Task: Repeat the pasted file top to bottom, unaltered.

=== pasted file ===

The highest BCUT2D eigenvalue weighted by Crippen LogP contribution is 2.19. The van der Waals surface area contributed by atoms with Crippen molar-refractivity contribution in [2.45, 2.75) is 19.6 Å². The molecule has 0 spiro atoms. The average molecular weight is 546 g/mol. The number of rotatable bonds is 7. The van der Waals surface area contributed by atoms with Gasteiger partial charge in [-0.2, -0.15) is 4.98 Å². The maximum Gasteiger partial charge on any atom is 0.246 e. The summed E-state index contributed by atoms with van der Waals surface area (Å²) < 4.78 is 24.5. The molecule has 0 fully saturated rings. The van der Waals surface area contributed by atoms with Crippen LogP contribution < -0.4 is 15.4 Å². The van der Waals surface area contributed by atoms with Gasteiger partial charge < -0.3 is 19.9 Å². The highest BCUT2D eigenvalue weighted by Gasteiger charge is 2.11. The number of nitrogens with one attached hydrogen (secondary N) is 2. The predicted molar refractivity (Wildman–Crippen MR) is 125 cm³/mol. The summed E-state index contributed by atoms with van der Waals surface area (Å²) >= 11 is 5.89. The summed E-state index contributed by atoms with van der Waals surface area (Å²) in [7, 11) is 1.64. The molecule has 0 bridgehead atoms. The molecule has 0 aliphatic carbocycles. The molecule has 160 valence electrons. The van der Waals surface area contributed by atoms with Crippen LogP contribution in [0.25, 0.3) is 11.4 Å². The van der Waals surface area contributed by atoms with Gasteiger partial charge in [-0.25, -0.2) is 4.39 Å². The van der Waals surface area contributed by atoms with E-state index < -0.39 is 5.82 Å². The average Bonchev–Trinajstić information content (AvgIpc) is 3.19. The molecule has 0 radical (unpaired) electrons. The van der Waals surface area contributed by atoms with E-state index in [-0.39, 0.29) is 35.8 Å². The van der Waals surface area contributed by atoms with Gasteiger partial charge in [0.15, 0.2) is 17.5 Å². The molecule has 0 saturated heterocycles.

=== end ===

The highest BCUT2D eigenvalue weighted by Crippen LogP contribution is 2.19. The van der Waals surface area contributed by atoms with Crippen molar-refractivity contribution in [2.45, 2.75) is 19.6 Å². The molecule has 0 spiro atoms. The average molecular weight is 546 g/mol. The number of rotatable bonds is 7. The van der Waals surface area contributed by atoms with Gasteiger partial charge in [-0.2, -0.15) is 4.98 Å². The maximum Gasteiger partial charge on any atom is 0.246 e. The summed E-state index contributed by atoms with van der Waals surface area (Å²) < 4.78 is 24.5. The molecule has 0 fully saturated rings. The van der Waals surface area contributed by atoms with Crippen LogP contribution < -0.4 is 15.4 Å². The van der Waals surface area contributed by atoms with Gasteiger partial charge < -0.3 is 19.9 Å². The highest BCUT2D eigenvalue weighted by Gasteiger charge is 2.11. The number of nitrogens with one attached hydrogen (secondary N) is 2. The predicted molar refractivity (Wildman–Crippen MR) is 125 cm³/mol. The summed E-state index contributed by atoms with van der Waals surface area (Å²) >= 11 is 5.89. The summed E-state index contributed by atoms with van der Waals surface area (Å²) in [7, 11) is 1.64. The molecule has 0 bridgehead atoms. The molecule has 0 aliphatic carbocycles. The molecule has 160 valence electrons. The van der Waals surface area contributed by atoms with Crippen LogP contribution in [0.25, 0.3) is 11.4 Å². The van der Waals surface area contributed by atoms with Gasteiger partial charge in [-0.25, -0.2) is 4.39 Å². The van der Waals surface area contributed by atoms with E-state index < -0.39 is 5.82 Å². The average Bonchev–Trinajstić information content (AvgIpc) is 3.19. The molecule has 0 radical (unpaired) electrons. The van der Waals surface area contributed by atoms with E-state index in [-0.39, 0.29) is 35.8 Å². The van der Waals surface area contributed by atoms with Gasteiger partial charge in [0.15, 0.2) is 17.5 Å². The molecule has 0 saturated heterocycles.